Granted, I had toned the dribbles down a bit, and the amount of errant water had been lessened a little after each subsequent attempt. Overall, I had taken a “that’s good enough” attitude towards the entire thing while Sue – my wife – wasn’t so thrilled with my do-it-yourself plumbing efforts though thankfully, she didn’t grumble too much (not wanting to crush my he-man super-plumber aspirations I suppose.) But now that our one functioning sink had now begun to back up, it was time to roll up the sleeves because our entire kitchen had been rendered unusable. Here’s the funny thing – while I hadn’t managed to fix the original leak, I didn’t “need” the professional services of a plumber for this task either. It was simply a matter of running some snakey thing down the drain, spinning the handle a few times and all would be well. As a professional services provider, you’d think I’d know better, but I didn’t. And as with most things that ‘should be’, this one wasn’t either. After getting the snake stuck, not before dragging up bits and pieces of the most horrible pipe blocking matter you can imagine, the backed up water began to rise up the sides of our sink, treacherously close to the lip.
“Can we just get someone in?”
Sue finally suggested, a little perplexed at my refusal to bring in a professional. Finally giving in, I told her “oh, all right“, accepting the notion that this problem was far beyond whatever do-it-yourself plumbing skills I had managed to absorb over the years. Turns out this absorption hadn’t actually amounted to much in the way of plumbing ‘skills’ at all.
Bringing in a professional.
I found a plumber in about ten seconds flat on Google. They served our area, and offered a same-day service call. I gave them a shout on the phone, explaining our situation and a plumber’s van was at my doorstep four or five hours later. The plumber, we’ll call him Roger, took a look under the sink and assessed our problem instantly. The leaking sink was faulty, always had been (that got me off the hook a little.) The blockage in the pipes was hardcore, having nestled itself into a ‘U’ bend somewhere under the floor boards. Roger laughed at my sixty dollar snakey-thing, comparing it to the one he brought in that was almost 5 times larger in diameter, and hooked up to a motor that looked like it could power a small city. The cost to fix everything? Just under $300. Yikes. Despite the nagging “you can do this yourself and save the $300” voice in my head, I agreed. I had spent almost as much as that on my do-it-yourself supplies, hours upon hours of my time, and I hadn’t really gotten anywhere. If Roger could fix all my problems for three hundred bones, it would be money well spent. And besides, if I didn’t get this sink fixed el pronto, there was a real risk that I’d be walking the streets that night as Sue’s patience finally evaporated.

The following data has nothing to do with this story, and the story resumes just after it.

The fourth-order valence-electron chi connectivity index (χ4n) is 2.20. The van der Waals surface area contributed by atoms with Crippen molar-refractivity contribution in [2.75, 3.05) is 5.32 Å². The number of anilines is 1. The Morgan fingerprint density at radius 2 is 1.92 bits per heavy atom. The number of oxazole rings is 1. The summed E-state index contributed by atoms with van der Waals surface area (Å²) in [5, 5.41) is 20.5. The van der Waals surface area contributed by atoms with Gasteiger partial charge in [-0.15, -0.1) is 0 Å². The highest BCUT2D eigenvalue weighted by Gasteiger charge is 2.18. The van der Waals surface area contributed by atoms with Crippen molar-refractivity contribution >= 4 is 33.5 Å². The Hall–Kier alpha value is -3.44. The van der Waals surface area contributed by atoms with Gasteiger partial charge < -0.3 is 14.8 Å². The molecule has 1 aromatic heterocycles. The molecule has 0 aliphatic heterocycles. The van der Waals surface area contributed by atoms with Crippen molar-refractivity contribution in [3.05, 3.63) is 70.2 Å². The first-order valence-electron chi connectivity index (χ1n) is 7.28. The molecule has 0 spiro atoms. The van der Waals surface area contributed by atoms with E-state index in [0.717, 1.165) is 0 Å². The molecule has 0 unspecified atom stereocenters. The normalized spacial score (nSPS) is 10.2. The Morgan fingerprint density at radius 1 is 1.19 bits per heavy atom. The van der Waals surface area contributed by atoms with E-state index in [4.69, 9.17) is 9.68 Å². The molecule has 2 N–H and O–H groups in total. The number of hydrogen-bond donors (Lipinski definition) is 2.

Hiring a pro vs. doing it yourself.
When I gave him the green light, Roger went to work and after about two hours of banging and bashing about, he had fixed the original leak, cleared the blockage and given the remaining pipes a once over. Any stuff that was starting to clog the drains wouldn’t grow into a new water-jamming lump. And while we often joke about plumber’s ass cracks and what have you, Roger was professional, pleasant and remarkably well-dressed for a person who’s often dealing with other people’s sewage. Sue was delighted, “my hero” (thankfully me, not Roger) and finally, after a few years of relentless dripping, we had two sinks, clean pipes and the infernal leak had ceased. And despite having to pony up on the better part of $300 bucks, my only real regret was “why didn’t I call these guys two years ago?” And as Roger drove away, I realized that there was quite a lot we can learn from my experience. So, as promised earlier, and four paragraphs later (told you it was “too long to read“) here’s what plumbing and plumbers can teach us about do-it-yourself design, designing logos and designers. The analogy goes something like this: